4. Weekly Showcases

Over the last several years, we have continuously gotten requests for theme showcases. That’s why this year, we made it a goal to do weekly showcases on Fridays.

So far it has worked out great, and we look forward to doing more showcases.

Product Updates

Just about every week, I get an email from a reader saying: “I didn’t know WPBeginner was behind that product”. Now we even have a products page in the main menu.

Our suite of WordPress plugins are now running on over 3 million websites. Below are some of the most notable updates:

WPForms

We launched WPForms, a drag & drop form builder last year with a goal to make the most beginner friendly WordPress form plugin. I think we’re doing a pretty darn good job.

It has passed over 1.1 million downloads and is actively running on over 300,000 websites. Best part is that we have an average rating of 4.9 out of 5 with over 652 five-star reviews.

You can download it for free from the WPForms website or from the WordPress.org plugins directory.

Please give it a try, so you can see why so many people love it!

MonsterInsights

Last year, we acquired the most popular Google Analytics plugin for WordPress from Yoast and rebranded it to MonsterInsights. I’m really proud of the updates that we have made specially the Enhanced Ecommerce Tracking, Affiliate link tracking, and more.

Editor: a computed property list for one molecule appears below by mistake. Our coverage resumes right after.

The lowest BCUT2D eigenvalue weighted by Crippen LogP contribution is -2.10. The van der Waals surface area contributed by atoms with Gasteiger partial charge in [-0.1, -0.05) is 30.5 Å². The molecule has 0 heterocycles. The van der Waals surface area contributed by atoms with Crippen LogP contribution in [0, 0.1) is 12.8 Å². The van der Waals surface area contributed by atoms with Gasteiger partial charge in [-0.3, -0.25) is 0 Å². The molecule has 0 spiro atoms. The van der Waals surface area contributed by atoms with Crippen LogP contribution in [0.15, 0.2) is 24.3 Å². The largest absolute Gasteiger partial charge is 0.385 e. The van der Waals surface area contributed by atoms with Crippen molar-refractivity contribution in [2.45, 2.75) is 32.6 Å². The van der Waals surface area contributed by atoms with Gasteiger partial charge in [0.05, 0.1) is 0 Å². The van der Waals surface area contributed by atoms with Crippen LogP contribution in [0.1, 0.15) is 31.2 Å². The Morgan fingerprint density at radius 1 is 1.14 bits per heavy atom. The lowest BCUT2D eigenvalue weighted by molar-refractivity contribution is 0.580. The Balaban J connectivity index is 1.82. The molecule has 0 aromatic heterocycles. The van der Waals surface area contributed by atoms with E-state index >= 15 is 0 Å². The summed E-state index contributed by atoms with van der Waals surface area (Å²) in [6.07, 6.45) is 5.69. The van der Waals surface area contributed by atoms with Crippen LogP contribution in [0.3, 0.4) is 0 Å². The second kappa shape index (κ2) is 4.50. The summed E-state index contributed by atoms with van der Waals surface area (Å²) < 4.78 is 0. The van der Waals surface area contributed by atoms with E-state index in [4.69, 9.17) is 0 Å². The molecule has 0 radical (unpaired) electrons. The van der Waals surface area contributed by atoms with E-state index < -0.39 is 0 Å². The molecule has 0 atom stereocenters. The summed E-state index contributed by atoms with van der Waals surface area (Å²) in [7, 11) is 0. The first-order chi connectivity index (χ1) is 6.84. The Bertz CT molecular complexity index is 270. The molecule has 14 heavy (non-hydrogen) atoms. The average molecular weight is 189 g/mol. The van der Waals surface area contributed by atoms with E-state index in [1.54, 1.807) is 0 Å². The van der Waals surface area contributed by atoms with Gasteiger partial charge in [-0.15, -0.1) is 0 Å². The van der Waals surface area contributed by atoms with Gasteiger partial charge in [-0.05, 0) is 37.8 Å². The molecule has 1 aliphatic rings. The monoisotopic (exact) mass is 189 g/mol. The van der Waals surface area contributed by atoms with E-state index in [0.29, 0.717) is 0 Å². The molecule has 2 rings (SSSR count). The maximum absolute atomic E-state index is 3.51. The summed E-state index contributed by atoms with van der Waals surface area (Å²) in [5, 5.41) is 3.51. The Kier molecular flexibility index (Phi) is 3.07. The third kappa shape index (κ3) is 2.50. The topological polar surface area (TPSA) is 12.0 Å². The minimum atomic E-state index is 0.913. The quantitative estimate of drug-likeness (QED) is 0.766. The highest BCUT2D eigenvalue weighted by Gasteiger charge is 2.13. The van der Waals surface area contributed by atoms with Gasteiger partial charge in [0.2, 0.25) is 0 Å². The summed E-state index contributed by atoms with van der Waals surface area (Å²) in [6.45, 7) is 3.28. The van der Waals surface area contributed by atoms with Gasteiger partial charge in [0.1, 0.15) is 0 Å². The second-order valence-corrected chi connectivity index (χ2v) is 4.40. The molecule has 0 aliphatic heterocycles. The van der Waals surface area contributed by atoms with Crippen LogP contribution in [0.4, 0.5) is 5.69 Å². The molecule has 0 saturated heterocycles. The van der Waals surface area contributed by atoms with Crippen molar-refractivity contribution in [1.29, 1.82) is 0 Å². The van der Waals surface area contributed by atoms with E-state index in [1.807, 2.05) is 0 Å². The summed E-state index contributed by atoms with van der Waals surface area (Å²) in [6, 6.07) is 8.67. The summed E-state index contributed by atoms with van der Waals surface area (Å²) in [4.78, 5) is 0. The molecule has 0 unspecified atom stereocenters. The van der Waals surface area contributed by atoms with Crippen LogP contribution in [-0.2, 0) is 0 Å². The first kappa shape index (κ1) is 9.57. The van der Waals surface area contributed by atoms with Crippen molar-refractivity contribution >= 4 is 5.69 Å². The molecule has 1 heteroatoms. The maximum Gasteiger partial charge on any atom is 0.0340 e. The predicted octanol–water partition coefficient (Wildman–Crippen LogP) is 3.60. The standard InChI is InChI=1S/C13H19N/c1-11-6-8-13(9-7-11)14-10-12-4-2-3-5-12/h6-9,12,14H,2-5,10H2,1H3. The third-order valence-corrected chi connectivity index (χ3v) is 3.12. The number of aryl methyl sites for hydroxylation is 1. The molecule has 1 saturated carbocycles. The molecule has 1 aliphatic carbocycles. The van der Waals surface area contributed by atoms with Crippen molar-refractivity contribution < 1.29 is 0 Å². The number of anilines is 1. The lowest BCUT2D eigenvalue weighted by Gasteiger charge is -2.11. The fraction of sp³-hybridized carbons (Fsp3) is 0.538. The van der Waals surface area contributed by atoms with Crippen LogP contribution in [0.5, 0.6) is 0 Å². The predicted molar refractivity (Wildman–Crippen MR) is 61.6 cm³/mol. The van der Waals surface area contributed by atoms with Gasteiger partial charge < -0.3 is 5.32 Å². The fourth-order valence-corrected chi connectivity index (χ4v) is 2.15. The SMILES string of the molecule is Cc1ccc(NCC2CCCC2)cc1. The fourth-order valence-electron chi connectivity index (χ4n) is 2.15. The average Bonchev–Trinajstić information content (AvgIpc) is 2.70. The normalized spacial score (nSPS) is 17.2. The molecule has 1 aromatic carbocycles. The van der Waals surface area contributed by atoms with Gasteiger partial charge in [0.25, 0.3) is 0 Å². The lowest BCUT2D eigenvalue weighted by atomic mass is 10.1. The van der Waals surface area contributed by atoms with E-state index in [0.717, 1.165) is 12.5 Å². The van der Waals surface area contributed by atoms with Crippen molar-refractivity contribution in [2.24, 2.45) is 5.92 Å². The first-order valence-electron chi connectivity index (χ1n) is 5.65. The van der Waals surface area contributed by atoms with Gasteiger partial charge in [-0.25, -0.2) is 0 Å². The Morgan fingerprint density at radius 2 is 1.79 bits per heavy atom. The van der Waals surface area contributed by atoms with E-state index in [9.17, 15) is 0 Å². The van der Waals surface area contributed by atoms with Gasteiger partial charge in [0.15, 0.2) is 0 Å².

If you’re a serious business owner, then check out the MonsterInsights Pro version because it will help you unlock really valuable data in your Google Analytics, so you can take your business to the next level.

OptinMonster

OptinMonster is our flagship product, and we recently announced version 4.0.

The new update included a new dashboard, sub-accounts + permission control, better design workflow, and so much more.

OptinMonster helps you grow your email list by converting abandoning website visitors into subscribers. If you’re not using it, then you’re missing out on subscribers.

Envira Gallery

Envira Gallery passed over 100,000 active installs this year. It’s the most powerful WordPress gallery plugin that’s actually fast and easy to use.

We have over two-dozen addons ranging from featured content gallery to WooCommerce to Lightroom. I’m really excited about the next version of Envira that our team is working on.

Our School in Cambodia

I started a tradition 3 years ago when we built our first school in Guatemala. After building 3 schools in Guatemala through Pencils of Promise, Amanda and I wanted to contribute in a different region.

My friend Neil Patel introduced me to Bill and Nancy from the Cambodian Village Fund. Thanks to their awesome work, we were able to build a primary school in Cambodia. While I wasn’t able to attend the opening ceremony because Solomon is so young, I definitely look forward to going there in the future.

Cambodian Village Fund

Thank You Everyone

I want to say thank you to everyone who has supported us in this journey. I really do appreciate all of your retweets, personal emails, content suggestions, and the in-person hugs / interactions at the events.

You all are AMAZING and without you, there is no WPBeginner.

I look forward to another solid year ahead of us.

Syed Balkhi
Founder of WPBeginner

P.S. We’re hiring a full-time (remote work) WordPress Plugin Developer and a Technical Support specialist. If you or someone you know would be interested in being part of our fast-growing team, then please apply here.